As they usually do, CRS manages to summarize a lot of material, some of it pretty complicated, in a readable document that policymakers can actually use. The reader can quickly learn where we are in terms of federal surface transportation funding, how we got here, and what our options are for going forward (including “do nothing” and let the Highway Trust Fund shrink or disappear altogether). Although most of this ground has been plowed before, two sections should be noted for their fresh treatment. First, the paper describes the Trust Fund financing problem in a remarkably clear fashion, with both text and numbers. A simple spreadsheet (yes, it is possible to use a simple spreadsheet to communicate complicated information!) sets out the shortfall in high relief. Second, the authors provide a two-page legislative history of the motor fuels tax and the Highway Trust Fund over the past 30 years that reminds us not only of the controversial nature of the subject but also of the convoluted nature of the Congressional process. These process issues are often given little attention, but they are important for the Capitol Hill audience for whom the paper is oriented. (They are not for the faint of heart, being essentially a report from the industrial engineers at the sausage factory.)
However, I do have a few quibbles. I have the same quibbles with most papers done on this subject, but I want to note them here as they can affect the policy process that the CRS paper will help to inform.
First, the authors call attention to the growing gap between motor fuels tax revenues and identified transportation needs, suggesting that Congress may need to find new sources of income. One of the sources discussed later is indexing the motor fuels tax. However, I think it is fairer to say that increasing the motor fuels tax and indexing it and maybe adding a few refinements would in fact solve the problem, at least for a considerable time
Second, the paper alludes in passing to the “political difficulty” of raising the gas tax, but I think does not fully recognize that the perception of that “political difficulty” is pretty much the only reason we are passing over the obvious solution (increase and index the gas tax) in favor of more exotic options.
Third, in common with most papers on the subject, the CRS effort, I believe, seriously underestimates the “political difficulty” of passing alternative taxes. Do we really think that the anti-tax forces will be just fine with enacting a national sales tax or a VMT tax? I don’t understand why we think that novelty will make the medicine go down better.
Fourth, I believe that the authors – again in common with many others – also seriously underestimates the likely opposition to a VMT tax due to the privacy issue. True, they suggest that data collection not using GPS systems may provoke less resistance than a system that does. That may be so, but remember we live in an age in which enacting a middle-of-the-road health insurance reform bill leads to talk of nullification and secession and in which scientists identifying the crisis of climate change are held to be fraudulent conspirators. What do you think these people will say about a national VMT tax, even if it starts out on a low-tech basis?
Fifth, I would have preferred that the report more clearly point out the difference between “funding” and “financing” options. I think many people still think of PPP and Infrastructure Bank money as “funding” rather than “financing.” That’s like confusing money you get from a paycheck with money you get from a payday loan. Last year (here) I called attention to language I like a lot in a GAO report: “While these tools have promise to help meet increasing transportation demands, they are forms of debt that must be repaid, not new revenues. New revenues for transportation infrastructure investments can come only from two sources: new taxes or new fees. Ultimately, raising new revenues or reducing transportation spending or both will be needed.”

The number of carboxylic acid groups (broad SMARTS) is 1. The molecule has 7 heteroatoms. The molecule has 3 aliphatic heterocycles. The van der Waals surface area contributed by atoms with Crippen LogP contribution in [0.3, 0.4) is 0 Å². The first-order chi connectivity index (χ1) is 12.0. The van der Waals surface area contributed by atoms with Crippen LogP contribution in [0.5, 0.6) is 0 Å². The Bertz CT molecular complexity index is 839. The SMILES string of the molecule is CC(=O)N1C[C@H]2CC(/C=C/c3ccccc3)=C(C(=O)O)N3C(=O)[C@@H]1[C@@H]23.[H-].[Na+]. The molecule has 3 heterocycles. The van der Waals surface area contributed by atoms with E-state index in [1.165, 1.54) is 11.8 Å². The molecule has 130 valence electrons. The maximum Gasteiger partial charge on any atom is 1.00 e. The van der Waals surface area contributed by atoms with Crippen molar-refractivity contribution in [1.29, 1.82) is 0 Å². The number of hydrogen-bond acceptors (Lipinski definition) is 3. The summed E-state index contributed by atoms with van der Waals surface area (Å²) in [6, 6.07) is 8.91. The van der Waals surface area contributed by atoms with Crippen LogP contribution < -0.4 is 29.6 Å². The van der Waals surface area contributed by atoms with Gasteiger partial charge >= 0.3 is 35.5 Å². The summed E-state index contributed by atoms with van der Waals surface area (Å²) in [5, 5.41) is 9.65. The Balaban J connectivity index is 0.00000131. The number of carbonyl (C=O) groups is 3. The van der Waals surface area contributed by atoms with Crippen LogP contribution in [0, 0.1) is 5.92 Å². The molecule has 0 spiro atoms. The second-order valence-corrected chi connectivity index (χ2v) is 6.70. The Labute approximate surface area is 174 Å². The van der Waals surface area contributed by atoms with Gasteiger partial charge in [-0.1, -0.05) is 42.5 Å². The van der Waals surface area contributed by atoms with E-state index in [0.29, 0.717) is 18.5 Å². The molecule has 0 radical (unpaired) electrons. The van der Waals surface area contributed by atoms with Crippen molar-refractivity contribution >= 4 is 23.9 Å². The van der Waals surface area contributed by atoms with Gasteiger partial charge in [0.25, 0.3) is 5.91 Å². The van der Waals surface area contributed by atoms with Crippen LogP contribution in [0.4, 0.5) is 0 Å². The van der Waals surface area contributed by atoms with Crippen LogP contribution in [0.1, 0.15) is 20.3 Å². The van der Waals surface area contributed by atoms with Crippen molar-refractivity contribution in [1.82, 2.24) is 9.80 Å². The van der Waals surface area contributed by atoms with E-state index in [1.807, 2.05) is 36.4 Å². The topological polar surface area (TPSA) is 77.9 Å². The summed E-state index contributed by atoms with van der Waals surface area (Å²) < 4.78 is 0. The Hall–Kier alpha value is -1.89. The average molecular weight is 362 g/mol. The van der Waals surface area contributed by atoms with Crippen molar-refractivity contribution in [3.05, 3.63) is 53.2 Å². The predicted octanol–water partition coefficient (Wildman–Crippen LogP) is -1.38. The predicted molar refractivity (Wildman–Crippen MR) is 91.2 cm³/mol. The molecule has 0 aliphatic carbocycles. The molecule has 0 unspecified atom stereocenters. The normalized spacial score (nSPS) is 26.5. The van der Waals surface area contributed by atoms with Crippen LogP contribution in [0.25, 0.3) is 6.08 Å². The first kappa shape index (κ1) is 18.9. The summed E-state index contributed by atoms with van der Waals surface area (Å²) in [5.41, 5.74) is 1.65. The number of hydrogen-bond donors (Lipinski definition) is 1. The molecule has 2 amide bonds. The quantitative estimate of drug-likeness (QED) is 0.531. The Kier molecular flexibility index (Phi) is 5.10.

Monday, October 14, 2013
Indiana has joined the ranks of states empowering a blue ribbon commission to deal with transportation issues. Governor Mike Pence has announced the cochairs (press release here) and has given the group a mission: identify priority transportation projects for road, rail, air, and water (based on metrics they will develop) and “explore and monitor innovations in transportation infrastructure to keep Indiana on the cutting edge” (whatever that means exactly). The governor has also stated three “guiding principles”: “taking care of what we have; finishing what we start; and planning for the future.”
All of that is fine, but does anyone notice anything missing?
Is the commission going to be charged with creating an actual program, as opposed to just a prioritized list? And will they also be charged with calculating the cost of that program and proposing options for raising the revenue to pay for it?
Hmmmm. We’ll see.
Friday, October 4, 2013
Or at least it’s getting to be one. I still find walking through the canyonlands of midtown Manhattan to be more work than pleasure, but even there the work done to tame Times Square (very much under construction) promises a bright future. And strolling down Broadway is much more pleasant than it previously was, with many pedestrianized areas that seem to be very supportive of a revitalizing retail economy. The older squares along Broadway (Madison Square and Union Square, in particular) I found to be delightful urban experiences on a beautiful Fall day.
Kudos to Mayor Bloomberg, Janette Sadik-Kahn, and New York City DOT for a fine job (amid the usual New York sound and fury) in planning and implementing a new way of thinking about transportation and land use in the city.
Social and economic trends are also making a big difference. Many parts of lower Manhattan and Brooklyn – with a much better development scale for pedestrians than midtown – have seen major revitalization, with exciting residential, commercial, and cultural development.
For those of us that remember a grungier – and more dangerous – New York, these changes are heartening indeed. And they show how solid (and sometime fearless) transportation policies can enable transformations that benefit everyone’s quality of life.
Tuesday, October 1, 2013
I’m sure there’s nothing new I can say about New York’s High Line (the former elevated freight rail line now repurposed as a landscaped walkway) but I will just note that a recent visit on a beautiful early Fall day confirms that this is one of the best pedestrian projects in the country. Tourists from around the world (the variety of languages is amazing) come to walk the High Line, and with good reason. Now open for four years, the High Line’s incredible views, lush landscaping, and well-maintained pathway combine to make the walk a delightful experience. When the new Whitney Museum building opens in 2015 at the bottom end of the High Line, the whole area (the “Meatpacking District” describes its past) will be a real showcase.
Unfortunately neither the Whitney nor any other adjacent building has any direct access to the High Line, and apparently does not plan to.
The High Line is maintained by its own nonprofit (link here) which has done a remarkable job.
I know that the success of the High Line has started other cities thinking about how they can repurpose some of the odd remnants of infrastructure they are left with. Can’t see to see some more creative projects!